Project Medishare | A time to teach
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A time to teach

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Since the bladder retractor the Emory team planned to use was in a piece of lost luggage, Drs. Viraj Master and Jana MacLeod asked two medical students to scrub into surgery.

Since the bladder retractor the Emory team planned to use was in a piece of lost luggage, Drs. Viraj Master and Jana MacLeod asked two medical students to scrub into the prostatectomy surgery. Emory medical students Adam Carlisle and Rachel Webman helped pull the bladder back so the prostate could be in view for removal. Photos by Jennifer Browning.

By Jennifer Browning

Hinche, HAITI—Rising shortly after the sun, Emory’s surgical team began to organize their equipment in the operating room at the hospital in Hinche. The first thing they needed to determine was what supplies were missing from a bag that didn’t arrive.

An absent bag this time meant that a much needed bladder retractor was missing. So today during the first surgery Dr. Jana MacLeod asked third year medical student Rachel Webman and second year medical student Adam Carlisle to scrub in to help with the simple retro pubic prostatectomy.

“We used them as a bladder retractor to pull the bladder aside so the prostate could be in view,” Dr. MacLeod said. “It worked well because it allowed them to see pretty much everything we were doing.”

This was Webman’s first time scrubbing into the operating room.

“Nervous as all hell,” Webman said, “but it was great. I was hoping I was doing everything right. You don’t get to do that stuff when you are a second or third year medical student. You just don’t get your hands wet the same way. I never learned to retract before today.”

Webman said it was interesting to see the different resources that may or may not be available in a developing country.

“Being in surgery it was surprising the way [the doctors] deal with not having certain items that are so readily available in the United States,” Webman said. “And all the while Dr. Viraj Master and Dr. MacLeod were teaching us.”

The students attending from Emory University with the aid of Dr. Rick Spurlock raised $20,000 to make this surgical trip possible. Both Webman and Carlisle agree that their trip to Haiti with Emory and Project Medishare gives them experience they wouldn’t receive during this point and time of their education.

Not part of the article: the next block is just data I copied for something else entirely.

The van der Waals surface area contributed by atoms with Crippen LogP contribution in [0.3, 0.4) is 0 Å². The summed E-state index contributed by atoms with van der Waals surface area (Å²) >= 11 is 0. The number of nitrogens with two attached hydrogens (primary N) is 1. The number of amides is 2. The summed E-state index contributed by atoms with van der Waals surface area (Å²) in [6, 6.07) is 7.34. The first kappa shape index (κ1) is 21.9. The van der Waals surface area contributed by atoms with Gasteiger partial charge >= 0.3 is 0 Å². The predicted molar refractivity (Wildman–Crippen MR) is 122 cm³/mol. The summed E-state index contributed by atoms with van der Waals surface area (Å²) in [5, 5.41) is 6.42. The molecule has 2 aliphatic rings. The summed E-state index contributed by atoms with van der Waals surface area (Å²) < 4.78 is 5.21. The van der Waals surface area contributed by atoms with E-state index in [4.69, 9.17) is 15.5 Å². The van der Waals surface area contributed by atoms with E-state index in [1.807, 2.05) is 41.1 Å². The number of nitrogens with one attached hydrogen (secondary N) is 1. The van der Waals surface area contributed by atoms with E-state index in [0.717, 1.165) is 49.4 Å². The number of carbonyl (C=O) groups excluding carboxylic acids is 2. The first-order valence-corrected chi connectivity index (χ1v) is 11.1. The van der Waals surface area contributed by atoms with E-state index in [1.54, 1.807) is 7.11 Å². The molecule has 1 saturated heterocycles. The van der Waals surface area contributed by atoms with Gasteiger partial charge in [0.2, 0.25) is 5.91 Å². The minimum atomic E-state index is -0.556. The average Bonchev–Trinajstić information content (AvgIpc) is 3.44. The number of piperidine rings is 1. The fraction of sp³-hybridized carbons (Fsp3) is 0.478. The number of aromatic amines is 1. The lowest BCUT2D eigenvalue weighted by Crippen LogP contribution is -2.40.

While it was Carlisle’s second time scrubbing into the operating room, he felt being in the operating room this time made his learning experience here in Haiti a unique one.

“You have three groups who are all giving and receiving here,” he said. “You have the patients, the knowledgeable people, and then us, the students. While the patients are receiving care from us, they are giving us the chance to learn. The doctors are giving not only their care to the patients but are also giving the students the time to learn. Through it all [the students] are still able to help.”

Emory medical students look over lab reports and x-rays for consultation with Dr. Viraj Master during morning clinics.Dr. MacLeod agrees the teaching experience for both the educator and the student is wonderful situation. For example, by allowing the students to assist retracting the bladder during surgery, once the prostate is out Webman and Carlisle were able to reach in and feel the bladder and see the different layers of the abdominal wall. Dr. McLeod said experiences like this connect their basic scientific knowledge with real medicine.

“These medical students have just finished the basic science part of their studies,” she said. “Here they are getting to see the things they have been learning and how important they are, thus allowing them to transition from basic science to the application of clinical medicine.”

Both students feel fortunate of the educational opportunities they are receiving while they are in Haiti.

“We are receiving the educational opportunity that we wouldn’t get as a second or third year medical students,” Carlisle said. “It is rare for us to get a chance to step in on surgeries because most of those opportunities [at the university] are filled by residents.”

Dr. McLeod said at this stage the medical students are open to learn.

“They are like sponges; they soak it all in,” McLeod said. “They don’t have the concept yet that they are a doctor, so they are open to everything because they don’t already have a specific style. It’s a nice stage to be teaching.”

More importantly Dr. MacLeod said being in Haiti as a first, second, or third year medical student allows the students to see the goal that lies ahead.

“They begin to realize, this is why I study until midnight,” McLeod said, “all the studying means something to them now so they can say, ‘This is why I am in medical school.’”